A PETROL station attendant stole £7,000 from the safe at his place of work in a desperate bid to raise enough cash to escape his strict Muslim parents, a court heard.

Abu-Bakr Shaikh took the money he was entrusted to put in the safe at the Morrisons station in Hatfield Road, St Albans, and returned later with a hammer to break a window to make it look like a burglary.

When he was arrested, Shaikh, of Sutton Road, St Albans, told police he was going to use the money to leave home and follow his dream of becoming a mechanic, which his parents disapproved of.

The 21-year-old pleaded guilty to theft by employee and criminal damage to the petrol station window.

Lynette Woodrow, prosecuting at St Albans Magistrates Court yesterday said Shaikh had been working as a part-time assistant at the pumps in Hatfield Road for 18 months before the theft.

As part of his duties he was given the responsibility of putting the takings in the safe each night and locking up.

However, on Wednesday, May 26 this year, after closing up he went to the petrol station office with the cash and stuffed bundles of notes totalling £7,775 into his jacket pocket.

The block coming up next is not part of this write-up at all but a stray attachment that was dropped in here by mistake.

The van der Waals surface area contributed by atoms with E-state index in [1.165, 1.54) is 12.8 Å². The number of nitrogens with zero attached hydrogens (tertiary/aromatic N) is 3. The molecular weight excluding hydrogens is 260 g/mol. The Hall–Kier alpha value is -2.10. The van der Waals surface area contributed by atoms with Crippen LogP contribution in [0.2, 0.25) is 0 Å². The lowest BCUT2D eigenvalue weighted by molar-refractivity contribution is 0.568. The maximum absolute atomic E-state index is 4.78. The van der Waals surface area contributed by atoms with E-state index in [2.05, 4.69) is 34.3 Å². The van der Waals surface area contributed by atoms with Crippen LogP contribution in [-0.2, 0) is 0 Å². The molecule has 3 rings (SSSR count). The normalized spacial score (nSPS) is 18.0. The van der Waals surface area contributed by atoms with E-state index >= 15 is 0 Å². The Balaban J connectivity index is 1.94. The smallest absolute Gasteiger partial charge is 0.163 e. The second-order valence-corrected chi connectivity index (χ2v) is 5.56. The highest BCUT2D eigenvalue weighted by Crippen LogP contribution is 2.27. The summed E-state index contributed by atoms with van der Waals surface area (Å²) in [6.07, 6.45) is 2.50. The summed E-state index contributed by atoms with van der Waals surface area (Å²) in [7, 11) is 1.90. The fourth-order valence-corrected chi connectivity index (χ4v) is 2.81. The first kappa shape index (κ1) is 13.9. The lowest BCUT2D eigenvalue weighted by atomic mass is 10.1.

Once the money was hidden in a sofa in his bedroom Shaikh returned in the early hours of the morning with a hammer.

He moved a CCTV camera to face upwards and smashed a hole in the toughened glass of the petrol station window to make it look like there had been a break in.

The guilt soon got the better of Shaikh, who admitted to staff to being the culprit after being shown CCTV.

He told police where the money was and that he was “depressed” due to his family life and financial difficulties.

His family are extremely religious and very strict with the 21-year old forced to observe a 10.30pm curfew, which meant going home straight from work, the court heard.

He was not allowed friends round and had no social life apart from going to work, magistrates were told.

Shaikh said to officers during interview he wanted to pursue a dream of becoming a mechanic, but his parents did not agree with it and would not help him.

Finbarr Cuneen, defending asked the magistrates not to imprison Shaikh for the “one off” offence.

“There was a build up of pressure which led to this act which is completely out of character.”, he said.

The chairman of the bench Ken Gillespie said the offences did cross the custody threshold, but the court would not be sending Shaikh to prison.

He was ordered to do 150 hours unpaid work and will be supervised by probation for a year.

Morrisons were awarded £100 compensation for the damaged window.